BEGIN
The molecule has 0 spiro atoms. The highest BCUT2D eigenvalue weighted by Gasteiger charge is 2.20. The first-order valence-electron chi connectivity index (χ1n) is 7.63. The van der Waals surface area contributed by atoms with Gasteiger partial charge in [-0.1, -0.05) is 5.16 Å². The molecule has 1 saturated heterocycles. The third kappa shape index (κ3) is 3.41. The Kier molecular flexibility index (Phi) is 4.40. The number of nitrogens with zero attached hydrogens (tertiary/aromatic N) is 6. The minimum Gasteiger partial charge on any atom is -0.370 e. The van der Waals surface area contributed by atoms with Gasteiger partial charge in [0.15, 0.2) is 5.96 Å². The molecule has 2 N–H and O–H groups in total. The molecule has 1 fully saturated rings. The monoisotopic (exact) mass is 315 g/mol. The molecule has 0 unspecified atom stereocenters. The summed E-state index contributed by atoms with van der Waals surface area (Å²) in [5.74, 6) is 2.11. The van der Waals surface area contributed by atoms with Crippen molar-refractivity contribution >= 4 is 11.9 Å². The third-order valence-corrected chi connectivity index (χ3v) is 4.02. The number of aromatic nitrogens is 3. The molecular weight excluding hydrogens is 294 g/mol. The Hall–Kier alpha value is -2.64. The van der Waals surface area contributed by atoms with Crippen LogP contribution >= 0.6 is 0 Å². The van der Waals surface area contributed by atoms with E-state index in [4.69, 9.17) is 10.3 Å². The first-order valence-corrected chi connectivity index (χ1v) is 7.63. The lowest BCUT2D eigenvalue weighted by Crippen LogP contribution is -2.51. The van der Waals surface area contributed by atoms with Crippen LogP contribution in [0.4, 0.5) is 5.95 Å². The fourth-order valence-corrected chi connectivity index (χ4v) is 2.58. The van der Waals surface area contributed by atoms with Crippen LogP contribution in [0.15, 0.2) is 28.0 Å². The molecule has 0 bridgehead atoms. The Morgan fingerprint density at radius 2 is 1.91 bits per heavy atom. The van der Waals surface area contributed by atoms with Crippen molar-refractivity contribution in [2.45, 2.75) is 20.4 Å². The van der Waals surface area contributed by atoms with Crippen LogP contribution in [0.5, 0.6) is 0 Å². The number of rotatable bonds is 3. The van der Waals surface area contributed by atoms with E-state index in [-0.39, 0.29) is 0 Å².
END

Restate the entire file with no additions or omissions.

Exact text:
The molecule has 0 spiro atoms. The highest BCUT2D eigenvalue weighted by Gasteiger charge is 2.20. The first-order valence-electron chi connectivity index (χ1n) is 7.63. The van der Waals surface area contributed by atoms with Gasteiger partial charge in [-0.1, -0.05) is 5.16 Å². The molecule has 1 saturated heterocycles. The third kappa shape index (κ3) is 3.41. The Kier molecular flexibility index (Phi) is 4.40. The number of nitrogens with zero attached hydrogens (tertiary/aromatic N) is 6. The minimum Gasteiger partial charge on any atom is -0.370 e. The van der Waals surface area contributed by atoms with Gasteiger partial charge in [0.15, 0.2) is 5.96 Å². The molecule has 2 N–H and O–H groups in total. The molecule has 1 fully saturated rings. The monoisotopic (exact) mass is 315 g/mol. The molecule has 0 unspecified atom stereocenters. The summed E-state index contributed by atoms with van der Waals surface area (Å²) in [5.74, 6) is 2.11. The van der Waals surface area contributed by atoms with Crippen molar-refractivity contribution >= 4 is 11.9 Å². The third-order valence-corrected chi connectivity index (χ3v) is 4.02. The number of aromatic nitrogens is 3. The molecular weight excluding hydrogens is 294 g/mol. The Hall–Kier alpha value is -2.64. The van der Waals surface area contributed by atoms with Crippen LogP contribution >= 0.6 is 0 Å². The van der Waals surface area contributed by atoms with E-state index in [4.69, 9.17) is 10.3 Å². The first-order valence-corrected chi connectivity index (χ1v) is 7.63. The lowest BCUT2D eigenvalue weighted by Crippen LogP contribution is -2.51. The van der Waals surface area contributed by atoms with Crippen LogP contribution in [0.4, 0.5) is 5.95 Å². The fourth-order valence-corrected chi connectivity index (χ4v) is 2.58. The van der Waals surface area contributed by atoms with Crippen LogP contribution in [0.15, 0.2) is 28.0 Å². The molecule has 0 bridgehead atoms. The Morgan fingerprint density at radius 2 is 1.91 bits per heavy atom. The van der Waals surface area contributed by atoms with Crippen molar-refractivity contribution in [2.45, 2.75) is 20.4 Å². The van der Waals surface area contributed by atoms with Crippen LogP contribution in [0.5, 0.6) is 0 Å². The number of rotatable bonds is 3. The van der Waals surface area contributed by atoms with E-state index in [-0.39, 0.29) is 0 Å².